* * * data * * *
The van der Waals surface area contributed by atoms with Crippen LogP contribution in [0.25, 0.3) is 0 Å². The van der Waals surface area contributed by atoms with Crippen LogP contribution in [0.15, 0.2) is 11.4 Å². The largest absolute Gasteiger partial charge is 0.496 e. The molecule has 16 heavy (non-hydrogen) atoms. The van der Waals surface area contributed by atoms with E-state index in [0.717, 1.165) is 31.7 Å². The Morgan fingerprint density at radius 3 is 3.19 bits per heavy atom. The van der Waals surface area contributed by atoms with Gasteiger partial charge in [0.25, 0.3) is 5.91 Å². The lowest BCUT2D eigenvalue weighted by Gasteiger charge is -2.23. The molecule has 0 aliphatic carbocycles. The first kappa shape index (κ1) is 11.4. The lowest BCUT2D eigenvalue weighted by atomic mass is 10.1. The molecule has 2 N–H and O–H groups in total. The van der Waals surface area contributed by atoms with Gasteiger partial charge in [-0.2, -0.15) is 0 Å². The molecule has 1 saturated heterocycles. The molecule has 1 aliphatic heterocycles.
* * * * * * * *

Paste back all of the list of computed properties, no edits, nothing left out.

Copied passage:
The van der Waals surface area contributed by atoms with Crippen LogP contribution in [0.25, 0.3) is 0 Å². The van der Waals surface area contributed by atoms with Crippen LogP contribution in [0.15, 0.2) is 11.4 Å². The largest absolute Gasteiger partial charge is 0.496 e. The molecule has 16 heavy (non-hydrogen) atoms. The van der Waals surface area contributed by atoms with E-state index in [0.717, 1.165) is 31.7 Å². The Morgan fingerprint density at radius 3 is 3.19 bits per heavy atom. The van der Waals surface area contributed by atoms with Gasteiger partial charge in [0.25, 0.3) is 5.91 Å². The lowest BCUT2D eigenvalue weighted by Gasteiger charge is -2.23. The molecule has 0 aliphatic carbocycles. The first kappa shape index (κ1) is 11.4. The lowest BCUT2D eigenvalue weighted by atomic mass is 10.1. The molecule has 2 N–H and O–H groups in total. The van der Waals surface area contributed by atoms with Gasteiger partial charge in [-0.2, -0.15) is 0 Å². The molecule has 1 saturated heterocycles. The molecule has 1 aliphatic heterocycles.